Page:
ArtScapers in North West Cambridge Development

Image of a map of the North West Cambridge Development containing words imagining, being curios, reflecting, co-creating, looking differentlyExploring change at the North West Cambridge Development

How can art and the work of artists help children relate to their city as it grows?

How can children help others to think creatively about these changes?

The NW edge of Cambridge is changing.  A new district is being built with homes and spaces for over 8,500 people to live, work and learn together. The public art programme, curated by Contemporary Arts Society and InSite Arts, has been inviting artists to investigate and respond to these changes through commissioned pieces and a residency and research programme since 2013.  The ArtScapers programme invites children and their communities to join in this process. Visit the Public Art website for a web-based resource for ArtScapers developed from this project and other opportunities to engage with the programme.

A partnership between CCI and Dr Esther Sayers, an artist educator and researcher from Goldsmiths University, the Artscapers programme began in 2016  when it worked with both Mayfield Primary School and the University Primary School. There were a series of creative workshops and events for children, their educators and their families:

What I really like about the project is that it gives the kids a sense of say over their environment…it was not like that for my generation. Its lovely being creative and doing a bit of art-I don’t do that any more - and thinking about what community means and how we can bring people together.
Parent feedback, Gravel Hill Open Day, July 2nd, 2016
Gabby Arenge from the University of Cambridge Faculty of Education researched alongside us during year 1 of the project, and reflects here and what it meant to be an artscaper for everyone involved.

Being an ArtScaper means to look at something and make your own ideas. Then, just think of the idea you thought of before and mix it up so you can make something even bigger and newer. Then just design it.. then just find stuff that might be used in the future and use that to help you build it.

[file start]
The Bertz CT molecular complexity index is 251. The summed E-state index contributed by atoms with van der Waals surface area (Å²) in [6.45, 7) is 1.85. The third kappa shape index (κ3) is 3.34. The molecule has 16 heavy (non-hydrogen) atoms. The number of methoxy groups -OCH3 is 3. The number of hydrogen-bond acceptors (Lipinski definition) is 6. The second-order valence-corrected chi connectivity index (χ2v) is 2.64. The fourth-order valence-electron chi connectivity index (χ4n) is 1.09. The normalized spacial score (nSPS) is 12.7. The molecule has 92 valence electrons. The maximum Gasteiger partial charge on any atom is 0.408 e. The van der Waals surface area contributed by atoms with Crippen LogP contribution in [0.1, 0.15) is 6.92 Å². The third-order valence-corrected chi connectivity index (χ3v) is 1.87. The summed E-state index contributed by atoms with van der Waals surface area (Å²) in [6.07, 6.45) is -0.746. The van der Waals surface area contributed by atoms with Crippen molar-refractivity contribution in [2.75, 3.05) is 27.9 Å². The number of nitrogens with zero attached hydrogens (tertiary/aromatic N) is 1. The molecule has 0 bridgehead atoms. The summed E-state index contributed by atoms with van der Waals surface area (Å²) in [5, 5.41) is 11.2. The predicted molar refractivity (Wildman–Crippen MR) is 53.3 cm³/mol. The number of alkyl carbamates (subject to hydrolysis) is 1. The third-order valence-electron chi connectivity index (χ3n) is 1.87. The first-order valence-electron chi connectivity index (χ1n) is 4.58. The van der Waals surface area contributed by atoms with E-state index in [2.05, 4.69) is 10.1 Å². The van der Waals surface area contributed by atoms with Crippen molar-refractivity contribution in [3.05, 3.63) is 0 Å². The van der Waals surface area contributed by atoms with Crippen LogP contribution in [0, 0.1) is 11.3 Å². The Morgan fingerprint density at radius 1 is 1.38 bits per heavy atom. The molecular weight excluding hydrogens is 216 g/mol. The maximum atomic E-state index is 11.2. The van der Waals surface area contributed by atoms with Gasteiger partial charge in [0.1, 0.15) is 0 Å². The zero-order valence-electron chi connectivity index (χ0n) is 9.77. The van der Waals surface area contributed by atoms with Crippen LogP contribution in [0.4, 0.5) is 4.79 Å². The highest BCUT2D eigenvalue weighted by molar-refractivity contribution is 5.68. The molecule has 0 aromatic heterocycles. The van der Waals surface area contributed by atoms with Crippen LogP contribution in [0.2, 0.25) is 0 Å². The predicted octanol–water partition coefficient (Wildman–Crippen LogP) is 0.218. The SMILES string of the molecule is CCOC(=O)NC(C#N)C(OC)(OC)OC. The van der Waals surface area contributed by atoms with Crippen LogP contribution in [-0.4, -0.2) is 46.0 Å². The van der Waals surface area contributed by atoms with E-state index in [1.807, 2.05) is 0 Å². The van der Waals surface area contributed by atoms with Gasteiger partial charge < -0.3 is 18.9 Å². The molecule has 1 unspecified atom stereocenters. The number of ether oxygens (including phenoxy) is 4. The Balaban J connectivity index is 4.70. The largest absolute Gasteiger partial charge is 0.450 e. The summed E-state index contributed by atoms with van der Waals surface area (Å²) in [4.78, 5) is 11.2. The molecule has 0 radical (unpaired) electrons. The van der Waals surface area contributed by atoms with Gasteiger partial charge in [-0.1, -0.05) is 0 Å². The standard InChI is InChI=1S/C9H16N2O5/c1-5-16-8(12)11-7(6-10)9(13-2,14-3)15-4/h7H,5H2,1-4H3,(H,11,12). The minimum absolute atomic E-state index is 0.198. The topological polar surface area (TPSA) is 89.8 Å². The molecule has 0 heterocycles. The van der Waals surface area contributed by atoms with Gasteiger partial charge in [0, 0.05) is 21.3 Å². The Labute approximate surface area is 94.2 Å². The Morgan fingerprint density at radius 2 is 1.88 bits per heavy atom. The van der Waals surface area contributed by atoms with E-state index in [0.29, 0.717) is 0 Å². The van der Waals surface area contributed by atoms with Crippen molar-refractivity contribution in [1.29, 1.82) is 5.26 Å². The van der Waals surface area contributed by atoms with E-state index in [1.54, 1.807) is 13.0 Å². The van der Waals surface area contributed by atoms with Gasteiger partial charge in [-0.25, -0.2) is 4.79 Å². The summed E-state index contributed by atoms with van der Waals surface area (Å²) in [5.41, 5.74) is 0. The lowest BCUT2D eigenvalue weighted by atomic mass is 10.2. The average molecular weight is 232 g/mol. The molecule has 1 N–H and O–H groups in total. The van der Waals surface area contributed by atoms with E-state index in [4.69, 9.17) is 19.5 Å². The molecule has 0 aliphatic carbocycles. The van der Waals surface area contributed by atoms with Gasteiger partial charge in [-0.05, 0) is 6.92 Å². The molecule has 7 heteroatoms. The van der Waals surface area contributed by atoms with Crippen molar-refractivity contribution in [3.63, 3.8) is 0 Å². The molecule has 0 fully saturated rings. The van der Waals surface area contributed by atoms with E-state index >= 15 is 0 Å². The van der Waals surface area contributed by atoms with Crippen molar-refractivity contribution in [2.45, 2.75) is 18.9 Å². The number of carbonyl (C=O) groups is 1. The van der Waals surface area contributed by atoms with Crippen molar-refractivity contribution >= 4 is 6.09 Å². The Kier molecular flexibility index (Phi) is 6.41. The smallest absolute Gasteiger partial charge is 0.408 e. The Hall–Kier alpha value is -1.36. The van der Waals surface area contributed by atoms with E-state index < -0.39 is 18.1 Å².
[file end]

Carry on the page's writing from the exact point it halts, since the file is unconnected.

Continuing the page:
Jared, 8, Mayfield Primary School

CCI artist Susanne Jasilek leads the planning and facilitating of the workshops in the programme. She reflects on her experiences in year one here.

Work from the programme has been re-imagined as an interactive resource and accompanying display materials. These have been shared through exhibitions and events including the 2016 University of Cambridge Festival of Ideas:


Artists Sidonie Roberts and Ruth Proctor made this short film of ArtScapers at the University Primary School. The children are exploring Ruth’s own work We are all under the same sky alongside Susanne Jasilek in a CCI workshop:

This short film shows a broom's eye view of our fantastical city resouce being playing with at the Gravel Hill Farm open day (July 2016):

Our year 2 programme will work again with Mayfield Primary School and the University of Cambridge Primary School but will also invite the community from Girton Primary School to join in.  It is continuing to build relationships and take inspiration from the processes, creative thinking, research and collaborative practices of the Habitation Artists involved in the Arts Programme. Regular updates are shared below. 

It’s the future


(by Susanne Jasilek) It’s the future. The ArtScapers have arrived as explorers and prospectors at a site they do not know (actually this is the school) - a building shaped like a donut with space inside. They don’t know what it is - all they know is that it is over-populated and it’s going to be necessary to build extensions to accommodate them. As with previous ArtScapers projects - in this future we can no longer manufacture new materials or take anything further from the earth. We do have the technology though to upcycle old buildings - turn them on their head, cut them up, or place them one on top of another at odd angles.

Extra-ordinary and new ArtScaper architecture emerges from the discarded buildings. Functional buildings for plant making, palaces and one never ending paradise. Dazzling shapes and purposes are allotted to structures The children also think about practicalities and aesthetics. At the end the new individual extensions are place together creating a whole new future extension to this building. 

It's an explorer vehicle..these are for protection from lightening by FelixIt's an explorer vehicle..these are for protection from can be like a department or people can live in it that's why I've put washing lines here. By Felix

A hot air palace by KatharinaA hot air palace